Out of all the courses, I found this one to be the least successful. The dessert was still fantastic, but I felt there were too many flavors competing with each other. I’ve had skyr in Iceland and it’s always been a very plain preparation, usually with fruit such as blueberries or strawberries. I think skyr goes very well with fruit in general, but I felt that the added flavors of chocolate and marzipan made the dish a bit overwhelming in the end.

Finally, two Reyka Vodka specialty cocktails were created for the event by Dahlia Lounge Mixologist Amber Gephart. I did not order the cocktails, since I had already partaken in the pairings. Others at my table ordered the cocktails, though, and they were excellent and highly unique.

The Reyka Martini ($11) was made of Reyka Vodka, dry vermouth, a rinse of brenivin and a large ice with a pickled smelt head frozen inside. Yes, this cocktail had a fish head frozen in a piece of ice! For an idea of what this looked like, see the following pic, taken from Heed the Hedonist‘s blog post about the event..

The Lingonberry Flip ($12) was made of Reyka Vodka, lingonberry jam, orange and cardamom bitters and egg white.

Louis Armstrong statue at Louis Armstrong New Orleans International Airport (MSY)

Louis Armstrong – New Orleans Airport

In August of 2001 the New Orleans International Airport was re-named to Louis Armstrong New Orleans International Airport (MSY). The Louis Armstrong Airport does a fine job of promoting local culture and food, with a variety of restaurants, bars and gift shops. Bear in mind that Louis Armstrong Airport is relatively small when compared to other U.S. international airports. For example, only 9.2 million passengers traveled through Louis Armstrong (MSY) in 2013, compared to 66.7 million through Los Angeles (LAX).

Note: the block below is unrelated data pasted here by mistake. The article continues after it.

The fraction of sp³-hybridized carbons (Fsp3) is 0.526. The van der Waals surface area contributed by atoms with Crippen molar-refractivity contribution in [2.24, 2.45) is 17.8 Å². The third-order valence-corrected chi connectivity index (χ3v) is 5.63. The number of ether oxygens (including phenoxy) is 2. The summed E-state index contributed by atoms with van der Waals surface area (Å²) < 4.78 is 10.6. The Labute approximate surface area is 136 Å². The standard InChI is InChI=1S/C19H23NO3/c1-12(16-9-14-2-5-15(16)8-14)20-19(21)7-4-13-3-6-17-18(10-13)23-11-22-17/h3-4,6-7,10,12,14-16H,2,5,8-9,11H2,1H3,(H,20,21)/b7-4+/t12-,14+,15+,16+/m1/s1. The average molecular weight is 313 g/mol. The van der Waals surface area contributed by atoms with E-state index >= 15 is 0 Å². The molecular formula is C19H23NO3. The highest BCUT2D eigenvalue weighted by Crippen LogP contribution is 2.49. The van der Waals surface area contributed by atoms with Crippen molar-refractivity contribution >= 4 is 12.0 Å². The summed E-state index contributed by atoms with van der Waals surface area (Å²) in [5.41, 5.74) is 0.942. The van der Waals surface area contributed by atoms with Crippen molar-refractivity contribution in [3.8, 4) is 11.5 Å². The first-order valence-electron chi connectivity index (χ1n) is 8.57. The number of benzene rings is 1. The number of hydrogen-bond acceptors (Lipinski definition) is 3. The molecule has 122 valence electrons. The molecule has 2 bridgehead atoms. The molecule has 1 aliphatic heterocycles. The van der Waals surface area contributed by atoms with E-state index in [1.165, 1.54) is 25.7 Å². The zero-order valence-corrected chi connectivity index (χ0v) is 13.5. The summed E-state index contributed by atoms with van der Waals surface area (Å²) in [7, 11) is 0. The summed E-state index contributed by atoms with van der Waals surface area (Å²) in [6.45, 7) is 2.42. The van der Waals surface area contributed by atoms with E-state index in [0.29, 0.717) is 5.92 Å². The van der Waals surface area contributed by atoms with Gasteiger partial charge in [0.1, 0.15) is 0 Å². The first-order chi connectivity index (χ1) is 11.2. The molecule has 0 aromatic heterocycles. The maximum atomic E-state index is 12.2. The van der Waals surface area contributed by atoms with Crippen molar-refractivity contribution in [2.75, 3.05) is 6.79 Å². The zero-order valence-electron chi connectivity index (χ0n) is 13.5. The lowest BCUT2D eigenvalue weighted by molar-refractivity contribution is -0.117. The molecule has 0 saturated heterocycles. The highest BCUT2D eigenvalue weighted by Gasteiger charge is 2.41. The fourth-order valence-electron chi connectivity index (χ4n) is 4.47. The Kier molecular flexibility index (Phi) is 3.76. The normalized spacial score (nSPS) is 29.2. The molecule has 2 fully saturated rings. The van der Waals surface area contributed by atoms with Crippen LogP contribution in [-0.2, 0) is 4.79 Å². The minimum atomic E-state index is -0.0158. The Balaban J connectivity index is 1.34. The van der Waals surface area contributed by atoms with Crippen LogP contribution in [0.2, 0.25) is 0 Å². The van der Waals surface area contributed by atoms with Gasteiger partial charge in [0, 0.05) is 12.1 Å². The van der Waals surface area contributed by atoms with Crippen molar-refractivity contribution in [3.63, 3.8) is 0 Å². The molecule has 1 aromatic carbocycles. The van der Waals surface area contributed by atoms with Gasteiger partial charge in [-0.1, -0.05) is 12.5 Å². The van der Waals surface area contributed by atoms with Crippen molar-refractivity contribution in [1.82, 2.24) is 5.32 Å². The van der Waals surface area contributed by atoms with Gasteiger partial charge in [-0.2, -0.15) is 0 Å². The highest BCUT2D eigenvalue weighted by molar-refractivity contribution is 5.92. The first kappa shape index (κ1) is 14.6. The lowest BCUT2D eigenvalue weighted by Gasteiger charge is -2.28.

Yet it’s the Louis Armstrong statue that’s probably the best indicator that you have arrived in one of the most unique cultural destinations in the United States. The above statue is located in Concourse C (where most domestic flights arrive), near the Customer Relations desk. The statue was designed and erected by Blaine Kern’s Mardis Gras World, a local New Orleans company that has become world-famous for its float designs, sculptures, theme park props and more.

Some other fun facts about the Airport:

  • The IATA code MSY derives from the Airport’s original name of Moisant Field/Moisant International. The MSY designator actually stands for Moisant Stock Yards, named after American aviator John Bevins Moisant. Prior to becoming an air field the land was used as a cattle stock yard.
  • John Bevins Moisant, whose name is largely forgotten today, was a daring aviator whose achievements rivaled that of the Wright Brothers. Moisant had many aviation firsts, but among his most notable achievements was the construction of an all-metal aircraft (it crashed) and the first passenger flight across the English Channel. Moisant died in a plane crash in 1910 at the site of Moisant Stock Yards. For further reading about Moisant, see articles here and here.
  • Louis Armstrong Airport hands out free beads to travelers every Friday between 5 a.m. and 9 p.m for a program entitled ‘Throw me something, Fridays’. The Airport estimates it hands out between 250 and 300 pounds of beads on a typical (non-Mardis Gras) Friday. In case you’re wondering about the environmental impact of this program, the beads are recycled and come cleaned and bundled by a local charitable organization.

About Louis Armstrong

Louis Armstrong, often referred by the nickname “Satchmo”, remains a musical legend in New Orleans and Louisiana, and he is often considered to be one of the most influential jazz musicians of all time. In addition to being a brilliant trumpet and cornet player, Armstrong is remembered for his distinctive voice, his skilled scat singing and for introducing the concept of soloing to jazz music. He is also remembered as being one of the first “cross over” musicians, in that his music transcended race and social status.

Armstrong left New Orleans in 1922 only to return in 1931 and in 1949. Armstrong’s return to New Orleans in 1949 was criticized by some as he was invited to play ‘King Zulu’ for the Zulu krewe (Zulu Social Aid & Pleasure Club). The Zulu costumes worn by the krewe are often seen as derogatory by outsiders, but the krewe has traditionally worn black face to make light of racial stereotypes.